COVID-19 FREQUENTLY ASKED QUESTIONS

It is logical for Inspection Network Limited to be cognisant of the threat and dangers associated with the rapid spread of biochemical hazards such as Covid-19.

Therefore, as a demonstration of our Social Responsibility whilst maintaining a Duty of Care to our customers and field staff we are suspending all visits to locations out with our hygiene control and those not deemed to be in the Critical Industry Sector.

We have a Care & Support team working hard to keep the inspections going for the Critical Industries as well as a skeleton staff working from home to maintain the level of standards that our clients expect.

Our Care & Support Team have been busy prioritising industries within these sectors that are deemed essential to maintain the successful running of the country in these difficult times.

The following industry sectors have already been prioritised by INL in line with Government guidelines:-

  • Hospitals, GP practices and essential NHS hubs and pharmacies
  • Services and Utilities (power, water, gas, sewage, waste)
  • Schools & Academies used for essential workers child care
  • Medical Care Homes
  • Essential retail, and manufacturing, transportation hubs serving food, medical supplies, fuel etc.

With regards to equipment which is or will soon be out of date for examination, the HSE is not currently issuing exemptions or relaxing the requirements of the relevant regulations however the HSE have said that they realise this is a fluid situation and the position is consistently under review.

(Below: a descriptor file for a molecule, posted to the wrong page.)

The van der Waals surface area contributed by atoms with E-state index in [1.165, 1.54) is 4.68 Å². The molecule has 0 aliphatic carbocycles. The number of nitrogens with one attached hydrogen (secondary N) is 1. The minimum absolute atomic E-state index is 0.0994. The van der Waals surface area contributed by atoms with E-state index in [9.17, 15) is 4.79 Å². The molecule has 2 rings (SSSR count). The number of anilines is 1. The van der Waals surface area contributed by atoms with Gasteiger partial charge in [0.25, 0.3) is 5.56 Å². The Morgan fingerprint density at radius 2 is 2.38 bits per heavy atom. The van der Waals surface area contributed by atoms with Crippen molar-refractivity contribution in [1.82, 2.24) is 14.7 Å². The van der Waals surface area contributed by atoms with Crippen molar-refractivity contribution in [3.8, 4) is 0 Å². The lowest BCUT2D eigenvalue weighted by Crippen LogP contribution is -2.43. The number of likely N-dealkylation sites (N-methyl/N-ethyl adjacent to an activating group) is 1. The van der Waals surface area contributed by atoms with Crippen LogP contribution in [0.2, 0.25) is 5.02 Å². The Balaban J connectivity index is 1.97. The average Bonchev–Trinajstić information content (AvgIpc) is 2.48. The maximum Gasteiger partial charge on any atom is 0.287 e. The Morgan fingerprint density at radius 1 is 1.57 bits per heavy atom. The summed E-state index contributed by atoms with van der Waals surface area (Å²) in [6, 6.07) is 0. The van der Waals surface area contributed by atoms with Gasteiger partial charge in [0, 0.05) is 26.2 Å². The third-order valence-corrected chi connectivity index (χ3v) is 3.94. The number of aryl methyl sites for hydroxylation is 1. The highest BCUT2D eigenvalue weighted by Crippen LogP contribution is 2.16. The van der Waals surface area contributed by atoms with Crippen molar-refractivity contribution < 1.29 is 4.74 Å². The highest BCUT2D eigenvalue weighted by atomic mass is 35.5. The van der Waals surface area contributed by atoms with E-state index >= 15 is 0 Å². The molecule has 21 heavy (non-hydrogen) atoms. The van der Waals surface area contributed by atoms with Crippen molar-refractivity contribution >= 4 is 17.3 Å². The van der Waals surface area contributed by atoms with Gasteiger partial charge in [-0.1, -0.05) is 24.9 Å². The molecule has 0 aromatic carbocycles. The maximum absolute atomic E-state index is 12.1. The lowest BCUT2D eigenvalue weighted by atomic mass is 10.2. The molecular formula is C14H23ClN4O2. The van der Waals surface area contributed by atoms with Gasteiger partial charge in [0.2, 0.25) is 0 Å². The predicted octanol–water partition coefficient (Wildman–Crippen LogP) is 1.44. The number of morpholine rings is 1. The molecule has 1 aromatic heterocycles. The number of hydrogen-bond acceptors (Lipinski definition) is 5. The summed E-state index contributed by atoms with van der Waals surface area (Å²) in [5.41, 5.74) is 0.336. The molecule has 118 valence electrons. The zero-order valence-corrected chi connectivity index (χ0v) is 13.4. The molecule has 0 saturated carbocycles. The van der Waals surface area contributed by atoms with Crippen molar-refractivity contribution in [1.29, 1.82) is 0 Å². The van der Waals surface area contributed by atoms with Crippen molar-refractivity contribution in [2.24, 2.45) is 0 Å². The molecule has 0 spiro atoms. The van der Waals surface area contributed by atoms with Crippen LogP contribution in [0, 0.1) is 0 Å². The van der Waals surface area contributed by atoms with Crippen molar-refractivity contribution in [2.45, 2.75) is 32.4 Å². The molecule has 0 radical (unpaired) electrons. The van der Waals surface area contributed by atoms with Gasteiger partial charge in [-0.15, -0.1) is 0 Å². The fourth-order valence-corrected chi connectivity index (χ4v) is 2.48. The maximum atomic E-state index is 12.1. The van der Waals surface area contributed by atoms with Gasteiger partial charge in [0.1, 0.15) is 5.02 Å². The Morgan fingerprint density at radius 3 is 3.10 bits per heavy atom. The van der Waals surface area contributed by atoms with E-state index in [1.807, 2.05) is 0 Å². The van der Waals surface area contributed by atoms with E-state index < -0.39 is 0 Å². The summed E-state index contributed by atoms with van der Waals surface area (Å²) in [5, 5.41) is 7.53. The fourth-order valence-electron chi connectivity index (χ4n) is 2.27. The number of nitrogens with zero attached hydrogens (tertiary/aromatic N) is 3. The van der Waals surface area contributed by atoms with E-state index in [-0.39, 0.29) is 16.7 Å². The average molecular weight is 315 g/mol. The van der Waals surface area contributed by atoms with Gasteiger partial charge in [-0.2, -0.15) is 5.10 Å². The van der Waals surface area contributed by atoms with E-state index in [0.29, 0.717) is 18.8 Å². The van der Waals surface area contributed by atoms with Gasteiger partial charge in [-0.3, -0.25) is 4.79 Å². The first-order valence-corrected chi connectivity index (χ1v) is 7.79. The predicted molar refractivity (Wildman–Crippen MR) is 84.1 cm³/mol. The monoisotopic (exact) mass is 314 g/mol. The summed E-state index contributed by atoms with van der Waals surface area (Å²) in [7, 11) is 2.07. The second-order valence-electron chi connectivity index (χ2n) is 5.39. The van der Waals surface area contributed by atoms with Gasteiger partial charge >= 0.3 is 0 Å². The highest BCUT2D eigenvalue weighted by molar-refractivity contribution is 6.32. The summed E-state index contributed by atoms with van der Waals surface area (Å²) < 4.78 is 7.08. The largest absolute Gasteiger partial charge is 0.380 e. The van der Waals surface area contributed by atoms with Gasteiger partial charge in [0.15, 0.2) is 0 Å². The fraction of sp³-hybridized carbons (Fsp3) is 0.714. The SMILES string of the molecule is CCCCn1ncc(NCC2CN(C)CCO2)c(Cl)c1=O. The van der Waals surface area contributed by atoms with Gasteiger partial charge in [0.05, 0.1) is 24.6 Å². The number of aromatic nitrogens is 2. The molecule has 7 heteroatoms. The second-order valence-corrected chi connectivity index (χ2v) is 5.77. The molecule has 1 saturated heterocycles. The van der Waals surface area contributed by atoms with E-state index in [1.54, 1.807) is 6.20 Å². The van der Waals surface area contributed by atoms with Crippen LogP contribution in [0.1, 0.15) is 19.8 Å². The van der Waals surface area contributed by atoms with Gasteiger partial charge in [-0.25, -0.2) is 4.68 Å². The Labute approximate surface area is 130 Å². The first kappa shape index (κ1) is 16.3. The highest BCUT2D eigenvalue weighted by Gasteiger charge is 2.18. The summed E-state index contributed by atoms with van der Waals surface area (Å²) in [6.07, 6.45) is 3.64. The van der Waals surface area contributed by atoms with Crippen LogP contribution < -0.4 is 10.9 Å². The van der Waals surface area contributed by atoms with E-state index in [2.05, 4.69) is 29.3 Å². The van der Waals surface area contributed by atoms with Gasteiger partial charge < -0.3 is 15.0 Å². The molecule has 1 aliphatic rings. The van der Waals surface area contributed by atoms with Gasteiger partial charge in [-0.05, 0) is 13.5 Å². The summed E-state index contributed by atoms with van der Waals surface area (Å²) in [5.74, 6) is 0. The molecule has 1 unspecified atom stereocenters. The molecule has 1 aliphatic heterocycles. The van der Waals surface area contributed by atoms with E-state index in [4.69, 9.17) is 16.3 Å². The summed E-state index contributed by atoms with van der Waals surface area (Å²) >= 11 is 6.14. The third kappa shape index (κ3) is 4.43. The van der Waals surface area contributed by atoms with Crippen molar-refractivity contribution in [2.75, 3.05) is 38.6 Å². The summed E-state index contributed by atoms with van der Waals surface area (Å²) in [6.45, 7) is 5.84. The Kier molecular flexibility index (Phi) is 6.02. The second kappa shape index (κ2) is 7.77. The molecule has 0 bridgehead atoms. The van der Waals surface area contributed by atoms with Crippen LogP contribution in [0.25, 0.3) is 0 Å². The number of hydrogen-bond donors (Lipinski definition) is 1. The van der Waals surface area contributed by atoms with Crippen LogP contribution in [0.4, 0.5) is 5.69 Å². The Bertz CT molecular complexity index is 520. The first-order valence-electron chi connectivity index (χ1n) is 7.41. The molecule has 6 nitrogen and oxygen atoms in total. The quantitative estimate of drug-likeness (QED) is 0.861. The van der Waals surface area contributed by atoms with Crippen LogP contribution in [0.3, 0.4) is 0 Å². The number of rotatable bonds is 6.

Should the duty holder for the business consider that their biological control is adequate and in line with the Governments guidelines and that they fall under the auspices of a Critical Industry, then on receipt of their advices we will endeavour to provide the required service.

Renew their contract as normal – Inspections will still continue to be done even if they had been deferred due to COVID-19.

No we’re not cancelling inspections whatsoever, merely in line with government guidelines we are deferring them or postponing them until this unprecendented situation is over.

As in the previous statement we have not cancelled inspections and it is more than likely that your client will get his required inspection in the contract term.

Nobody knows how long this is going to last and whilst we are being told one thing we also think we are going to be in this situation for quite some time.

It would be in order if the client made the decision to lapse the contract in full, however we must warn that we may not be able to come out to him in the requisite period when his inspections become due, due to the huge amount of deferred inspections that the inspection industry are going to have to cope with following this problem.

Yes - You must make a report under RIDDOR (The Reporting of Injuries, Diseases and Dangerous Occurrences Regulations 2013) when:

an unintended incident at work has led to someone’s possible or actual exposure to coronavirus. This must be reported as a dangerous occurrence.

Or

a worker has been diagnosed as having COVID 19 and there is reasonable evidence that it was caused by exposure at work. This must be reported as a case of disease.

If there is reasonable evidence that someone diagnosed with COVID-19 was likely exposed because of their work you must report this as an exposure to a biological agent using the case of disease report. An example of a work-related exposure to coronavirus would be a health care professional who is diagnosed with COVID-19 after treating patients with COVID-19.

We already know that the HSEs stance is that COVID-19 is reportable and that RIDDOR Forms will be required if someone falls ill with COVID-19 whilst at work.